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Wednesday, February 19
Tyson reality TV show may be on tap

By Darren Rovell

Reality might bite.

A reality show featuring Mike Tyson could be announced in the coming weeks, according to a Hollywood TV show producer who says he's been having substantive negotiations with a major television network.

Stu Schreiberg, executive producer at Triage Entertainment, declined to comment on the specific network involved, but did say that over the last month the show's format has been finalized and, after surveying the TV landscape for interest, the suitor list is down to one network.

It's been about a year since Schreiberg's company thought about bringing Tyson to what has emerged as the most popular genre of television today. He then brought the idea to Tyson's manager Shelly Finkel, who confirmed last month that they were pursuing a deal. Fox spokesman Scott Grogin said the network was not interested, while an ABC spokesperson would not comment. Calls to CBS and NBC were not returned.

Schreiberg wouldn't give specifics about the format to the show, only to say it would be "Rocky-esque, with good dramatic story telling of characters over many weeks that eventually builds to a live event." Published reports last month speculated that the plot involves an average man going through training before getting into the ring for a true test against Tyson.

"Mike is one of the few people in sports that transcends the sports pages," said Schreiberg, whose company produced the "Victoria's Secret Fashion Show" on CBS last year. "With 500 channels, you have to have that name that just cuts through the clutter." Tyson has appeared in the top four most-watched pay-per-view fights in television history.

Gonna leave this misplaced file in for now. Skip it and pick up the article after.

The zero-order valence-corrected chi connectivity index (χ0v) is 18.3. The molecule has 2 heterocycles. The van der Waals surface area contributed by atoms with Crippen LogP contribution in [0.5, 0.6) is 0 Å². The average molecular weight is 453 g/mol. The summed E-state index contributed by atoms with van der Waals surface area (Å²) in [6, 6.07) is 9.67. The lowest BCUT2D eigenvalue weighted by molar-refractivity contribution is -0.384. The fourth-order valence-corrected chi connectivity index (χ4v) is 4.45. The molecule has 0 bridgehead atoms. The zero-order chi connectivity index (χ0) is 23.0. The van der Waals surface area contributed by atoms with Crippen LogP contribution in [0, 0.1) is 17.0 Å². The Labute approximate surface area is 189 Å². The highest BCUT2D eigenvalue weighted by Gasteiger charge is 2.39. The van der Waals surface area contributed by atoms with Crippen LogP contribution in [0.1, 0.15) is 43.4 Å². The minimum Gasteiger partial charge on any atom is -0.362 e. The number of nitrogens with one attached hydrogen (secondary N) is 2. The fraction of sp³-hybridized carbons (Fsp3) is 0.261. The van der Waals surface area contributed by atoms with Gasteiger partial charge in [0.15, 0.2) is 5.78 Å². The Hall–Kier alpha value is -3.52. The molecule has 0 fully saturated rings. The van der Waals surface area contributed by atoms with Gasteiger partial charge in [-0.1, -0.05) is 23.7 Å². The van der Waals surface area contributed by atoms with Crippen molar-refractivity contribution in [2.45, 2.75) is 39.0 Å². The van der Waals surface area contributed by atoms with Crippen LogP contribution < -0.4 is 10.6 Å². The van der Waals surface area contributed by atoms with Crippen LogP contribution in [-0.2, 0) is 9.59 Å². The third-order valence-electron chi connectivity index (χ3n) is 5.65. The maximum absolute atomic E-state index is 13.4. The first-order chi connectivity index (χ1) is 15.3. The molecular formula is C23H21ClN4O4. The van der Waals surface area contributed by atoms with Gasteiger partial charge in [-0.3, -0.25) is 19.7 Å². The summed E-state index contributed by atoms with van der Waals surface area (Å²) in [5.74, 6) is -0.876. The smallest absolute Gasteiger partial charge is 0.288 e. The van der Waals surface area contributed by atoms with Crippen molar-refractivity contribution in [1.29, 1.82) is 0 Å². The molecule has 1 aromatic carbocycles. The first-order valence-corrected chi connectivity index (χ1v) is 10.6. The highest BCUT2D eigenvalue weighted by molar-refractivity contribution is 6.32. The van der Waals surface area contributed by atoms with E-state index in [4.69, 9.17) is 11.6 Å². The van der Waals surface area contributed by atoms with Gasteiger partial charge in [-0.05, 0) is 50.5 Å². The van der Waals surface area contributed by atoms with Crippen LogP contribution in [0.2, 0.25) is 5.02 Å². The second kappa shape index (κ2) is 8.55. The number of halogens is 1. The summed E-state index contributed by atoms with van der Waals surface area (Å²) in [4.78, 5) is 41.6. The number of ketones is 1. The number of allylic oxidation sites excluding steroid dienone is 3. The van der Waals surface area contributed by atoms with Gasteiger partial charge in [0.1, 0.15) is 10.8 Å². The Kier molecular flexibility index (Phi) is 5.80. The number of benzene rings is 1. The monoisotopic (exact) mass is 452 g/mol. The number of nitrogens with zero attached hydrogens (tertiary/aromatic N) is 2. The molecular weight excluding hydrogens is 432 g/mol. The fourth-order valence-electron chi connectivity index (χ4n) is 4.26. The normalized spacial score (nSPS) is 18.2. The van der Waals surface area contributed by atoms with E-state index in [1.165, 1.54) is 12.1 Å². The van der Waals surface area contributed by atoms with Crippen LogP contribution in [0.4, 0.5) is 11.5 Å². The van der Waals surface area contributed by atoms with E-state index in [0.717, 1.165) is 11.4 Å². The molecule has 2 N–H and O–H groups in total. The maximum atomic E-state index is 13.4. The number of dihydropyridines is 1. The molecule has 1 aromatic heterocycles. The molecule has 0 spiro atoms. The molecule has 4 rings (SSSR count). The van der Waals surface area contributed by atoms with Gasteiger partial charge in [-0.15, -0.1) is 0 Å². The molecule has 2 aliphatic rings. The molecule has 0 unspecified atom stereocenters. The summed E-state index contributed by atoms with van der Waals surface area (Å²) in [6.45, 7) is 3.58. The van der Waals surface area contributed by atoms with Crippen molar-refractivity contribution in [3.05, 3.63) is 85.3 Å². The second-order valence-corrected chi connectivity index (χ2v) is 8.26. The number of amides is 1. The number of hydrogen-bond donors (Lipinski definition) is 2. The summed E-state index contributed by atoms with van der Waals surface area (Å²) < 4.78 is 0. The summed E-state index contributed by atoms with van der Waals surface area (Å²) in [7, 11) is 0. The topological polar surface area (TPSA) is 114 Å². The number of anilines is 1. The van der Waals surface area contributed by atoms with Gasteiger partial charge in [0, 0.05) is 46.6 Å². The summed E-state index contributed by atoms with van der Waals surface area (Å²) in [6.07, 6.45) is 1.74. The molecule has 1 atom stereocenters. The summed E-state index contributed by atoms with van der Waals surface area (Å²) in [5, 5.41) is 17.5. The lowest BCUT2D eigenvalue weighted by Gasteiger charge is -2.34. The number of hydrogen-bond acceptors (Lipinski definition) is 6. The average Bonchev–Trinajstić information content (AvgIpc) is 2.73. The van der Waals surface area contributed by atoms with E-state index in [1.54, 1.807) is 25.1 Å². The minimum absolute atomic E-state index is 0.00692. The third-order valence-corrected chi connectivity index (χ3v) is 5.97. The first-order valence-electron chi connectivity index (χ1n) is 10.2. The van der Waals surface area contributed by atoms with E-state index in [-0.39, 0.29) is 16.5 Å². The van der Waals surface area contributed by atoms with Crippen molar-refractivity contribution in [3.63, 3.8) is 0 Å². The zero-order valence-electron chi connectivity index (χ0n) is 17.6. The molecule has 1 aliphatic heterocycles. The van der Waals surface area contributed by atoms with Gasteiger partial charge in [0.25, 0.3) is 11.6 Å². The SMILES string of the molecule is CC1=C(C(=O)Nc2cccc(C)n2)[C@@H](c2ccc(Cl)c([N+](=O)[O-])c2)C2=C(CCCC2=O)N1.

In an ESPNEWS poll conducted on Wednesday, many readers voted that Tyson's next career move after Saturday's fight in Memphis should be in a reality television show, instead of retiring, fighting Lennox Lewis or opening a tattoo parlor. But one industry insider isn't completely convinced that Tyson will draw in this format.

"I'm not sure Tyson has true mass appeal," said Tom DeCabia, executive vice president of PHD USA, a media buying firm. "He's not going to bring in the women and I'm not sure he'll get the hard-core boxing fans either."

DeCabia also said he would need to see more than a show outline before advocating that a client advertise during commercial breaks for the Tyson show.

"Given his history, I'd first have to make sure everything would be pulled off and, if he is going to fight someone, I'd probably ask to see what the guy looks like," DeCabia said. "Because if an audience determines from the beginning that he has no chance to beat him, they're more likely to tune out."

There's plenty of competition for viewership as more guaranteed eyeballs usually mean higher advertising rates. The finale of "Joe Millionaire" on Fox on Monday attracted 40 million viewers, which not only made it the most watched show for any network this season, but the most watched show in the network's 16-year history. The average audience for the new "American Idol" shows on Wednesday night is 24.6 million, while "The Bachelorette" -- whose two-hour finale is Wednesday night -- is averaging 15.5 million viewers.

Darren Rovell, who covers sports business for, can be reached at

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